Middleware has allowed labora­torians to set up simple to complex repeat, rerun, and reflex decision rules that will send such instructions to new-generation instruments to reprocess samples with no operator intervention. This ability benefits laboratories in several ways. It delivers test results to physicians sooner by mimicking their ordering decisions in rules-based decision processing, and it helps to differentiate a laboratory's services while reducing its costs to produce the results. It also reduces the labor associated with finding the samples to reprocess, which is often not reimbursable.

Real-Time Delta Checking. Delta checking exists in every LIS and is a valuable tool to compare a patient's current test results with historical results. Middleware enhances this utility by:

  • Evaluating the age of previous test results to determine clinical significance.
  • Developing different delta criteria so that, for example, end-stage renal patients are not evaluated the same way as outpatients.
  • Providing the last several results immediately to the medical technologists so they can quickly assess the situation.

Middleware can send instructions back to the instrument to retest a sample before it leaves the instrument. In this manner, the instrument and middleware are interacting with test results production in real time.

Sample Storage and Retrieval

Figure 2. Sample storage and retrieval is one of the most overlooked areas for improvement, yet can yield as much financial savings as autoverification with less effort to implement.

While middleware's contribution to autoverification processes is clear, its value goes beyond autoverification. One area is sample storage and retrieval. Most labs incorporate various manual sample storage and retrieval methods. Some methods are storing intensive, requiring a significant amount of time to place samples in a particular order to make retrieval faster. Other methods are the opposite, in which storage is fast but retrieval is tedious, involving sorting through hundreds of samples (see Figure 2).

Prior market research and numerous customer experiences have shown that retrieving a sample takes about 12–15 minutes and involves at least one full-time employee. While the cost for this non-revenue-generating task is enormous and one of the easiest to solve, it is often overlooked. To help quantify the cost of the sample storage and retrieval process, suppose an average laboratory stores 1500 samples, slides, and cups every day, and takes 2 seconds to store each specimen. The lab also retrieves 2% of its specimens per day for retesting, which takes, on average, 15 minutes per sample. Based on these numbers, the lab is spending 8.33 hours per day storing and retrieving specimens.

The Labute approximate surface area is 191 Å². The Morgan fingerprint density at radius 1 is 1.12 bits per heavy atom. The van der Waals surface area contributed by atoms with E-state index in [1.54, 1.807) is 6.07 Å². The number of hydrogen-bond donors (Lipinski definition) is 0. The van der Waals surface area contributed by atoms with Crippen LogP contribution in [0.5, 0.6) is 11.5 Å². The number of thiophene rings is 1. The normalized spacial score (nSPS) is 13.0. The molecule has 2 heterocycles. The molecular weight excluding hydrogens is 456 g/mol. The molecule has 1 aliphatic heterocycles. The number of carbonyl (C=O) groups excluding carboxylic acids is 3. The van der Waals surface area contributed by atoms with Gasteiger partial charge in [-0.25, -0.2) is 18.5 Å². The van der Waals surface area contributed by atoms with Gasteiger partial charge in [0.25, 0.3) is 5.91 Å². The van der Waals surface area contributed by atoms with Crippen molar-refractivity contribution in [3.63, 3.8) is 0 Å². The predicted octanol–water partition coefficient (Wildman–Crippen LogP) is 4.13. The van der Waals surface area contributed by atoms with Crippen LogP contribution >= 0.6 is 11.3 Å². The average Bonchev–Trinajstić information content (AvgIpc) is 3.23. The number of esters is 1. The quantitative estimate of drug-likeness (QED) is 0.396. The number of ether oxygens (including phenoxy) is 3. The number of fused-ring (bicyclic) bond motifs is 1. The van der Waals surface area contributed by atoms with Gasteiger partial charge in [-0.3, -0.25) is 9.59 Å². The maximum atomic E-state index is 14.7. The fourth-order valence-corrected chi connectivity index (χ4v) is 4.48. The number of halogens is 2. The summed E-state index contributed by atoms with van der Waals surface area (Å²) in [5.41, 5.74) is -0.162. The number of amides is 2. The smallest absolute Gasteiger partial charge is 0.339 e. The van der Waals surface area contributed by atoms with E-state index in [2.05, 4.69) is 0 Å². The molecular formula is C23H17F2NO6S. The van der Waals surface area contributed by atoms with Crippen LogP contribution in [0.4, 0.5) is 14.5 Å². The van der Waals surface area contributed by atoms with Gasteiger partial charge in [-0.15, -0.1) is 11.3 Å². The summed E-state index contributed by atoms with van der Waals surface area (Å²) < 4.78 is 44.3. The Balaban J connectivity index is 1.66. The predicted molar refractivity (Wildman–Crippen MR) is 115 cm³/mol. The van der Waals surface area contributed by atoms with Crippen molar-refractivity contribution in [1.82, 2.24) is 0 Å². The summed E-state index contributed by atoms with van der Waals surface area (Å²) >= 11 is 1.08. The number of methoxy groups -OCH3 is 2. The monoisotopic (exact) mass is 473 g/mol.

Since the sample storage and retrieval procedure requires one dedicated full-time employee, the cost of labor alone is $65,457 per year, based on an average hourly wage of $21.52. However, according to the findings of a middleware poster presentation, compared with the lab example above, the same sample storage and retrieval process using a middleware solution would cost only $10,473 annually, a savings of $54,984.1

Applying middleware to resolve sample storage and retrieval issues has been overlooked due to a lack of attention to the problem. While a lot of time and effort are devoted to autoverification, not much time has been spent on using middleware for sample storage and retrieval. Some middleware solutions that address sample storage and retrieval issues can be implemented in less than a day, require no LIS interfacing, and can pay for themselves in weeks or months. The middleware also provides a platform on which to build other solutions in the laboratory.

Quality Control and Regulatory Compliance

Quality is the cornerstone of a lab's business, and quality control (QC) is one of the most important yet probably least appreciated activities in the laboratory. Few labs have quantified what their existing quality systems cost them in time, effort, and financial expense.

Integrated with autoverification processes, middleware can improve quality and provide consistency across multiple work areas, while saving time and reducing the oversight of quality processes.

Real-Time, Interactive Quality Control. Laboratories commonly waste many hours each week transposing QC information into third-party software, only to discover days or weeks later that they have a quality issue. The labs spend countless hours trying to determine whether it is only them, or if everyone is having the same problem. What such current processes lack is real-time monitoring, direct interaction with results production, and expert analysis tools and information.

Middleware has changed the dynamics of current QC processes by providing consistent compliance and improving quality without undue oversight or financial burden. Middleware not only acts as a real-time conduit of information between the LIS and the instruments, but also provides information to third-party QC software, such as Unity Real Time by Bio-Rad Laboratories (Hercules, CA). While an LIS promotes interfaces to such third-party QC software, it often requires human intervention to extract information from the LIS and manually import it into the QC software.